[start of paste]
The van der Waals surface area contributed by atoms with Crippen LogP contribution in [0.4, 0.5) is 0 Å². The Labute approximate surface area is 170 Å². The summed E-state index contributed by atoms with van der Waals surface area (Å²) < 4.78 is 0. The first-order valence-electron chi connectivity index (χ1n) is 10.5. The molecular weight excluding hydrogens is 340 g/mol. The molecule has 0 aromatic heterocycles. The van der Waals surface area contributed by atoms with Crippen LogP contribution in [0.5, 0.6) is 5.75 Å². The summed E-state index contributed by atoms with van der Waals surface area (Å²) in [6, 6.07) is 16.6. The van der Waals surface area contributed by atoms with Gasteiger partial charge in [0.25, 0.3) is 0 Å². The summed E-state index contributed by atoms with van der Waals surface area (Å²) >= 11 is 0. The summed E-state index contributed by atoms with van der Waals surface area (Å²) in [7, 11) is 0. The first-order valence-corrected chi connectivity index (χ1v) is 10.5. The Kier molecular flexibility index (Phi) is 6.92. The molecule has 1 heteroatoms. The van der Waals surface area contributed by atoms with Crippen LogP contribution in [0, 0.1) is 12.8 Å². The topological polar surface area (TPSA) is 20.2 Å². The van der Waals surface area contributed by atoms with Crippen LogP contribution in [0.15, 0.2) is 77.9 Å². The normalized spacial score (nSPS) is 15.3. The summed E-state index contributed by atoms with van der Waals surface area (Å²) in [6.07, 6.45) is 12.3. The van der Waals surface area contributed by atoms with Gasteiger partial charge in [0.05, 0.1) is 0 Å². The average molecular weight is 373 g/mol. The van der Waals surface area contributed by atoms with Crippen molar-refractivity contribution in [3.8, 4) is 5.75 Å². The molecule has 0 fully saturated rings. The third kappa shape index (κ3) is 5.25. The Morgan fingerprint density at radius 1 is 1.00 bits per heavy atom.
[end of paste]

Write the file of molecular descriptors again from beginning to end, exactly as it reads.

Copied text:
The van der Waals surface area contributed by atoms with Crippen LogP contribution in [0.4, 0.5) is 0 Å². The Labute approximate surface area is 170 Å². The summed E-state index contributed by atoms with van der Waals surface area (Å²) < 4.78 is 0. The first-order valence-electron chi connectivity index (χ1n) is 10.5. The molecular weight excluding hydrogens is 340 g/mol. The molecule has 0 aromatic heterocycles. The van der Waals surface area contributed by atoms with Crippen LogP contribution in [0.5, 0.6) is 5.75 Å². The summed E-state index contributed by atoms with van der Waals surface area (Å²) in [6, 6.07) is 16.6. The van der Waals surface area contributed by atoms with Gasteiger partial charge in [0.25, 0.3) is 0 Å². The summed E-state index contributed by atoms with van der Waals surface area (Å²) >= 11 is 0. The summed E-state index contributed by atoms with van der Waals surface area (Å²) in [7, 11) is 0. The first-order valence-corrected chi connectivity index (χ1v) is 10.5. The Kier molecular flexibility index (Phi) is 6.92. The molecule has 1 heteroatoms. The van der Waals surface area contributed by atoms with Crippen LogP contribution in [0, 0.1) is 12.8 Å². The topological polar surface area (TPSA) is 20.2 Å². The van der Waals surface area contributed by atoms with Crippen LogP contribution in [0.15, 0.2) is 77.9 Å². The normalized spacial score (nSPS) is 15.3. The summed E-state index contributed by atoms with van der Waals surface area (Å²) in [6.07, 6.45) is 12.3. The van der Waals surface area contributed by atoms with Gasteiger partial charge in [0.05, 0.1) is 0 Å². The average molecular weight is 373 g/mol. The van der Waals surface area contributed by atoms with Crippen molar-refractivity contribution in [3.8, 4) is 5.75 Å². The molecule has 0 fully saturated rings. The third kappa shape index (κ3) is 5.25. The Morgan fingerprint density at radius 1 is 1.00 bits per heavy atom.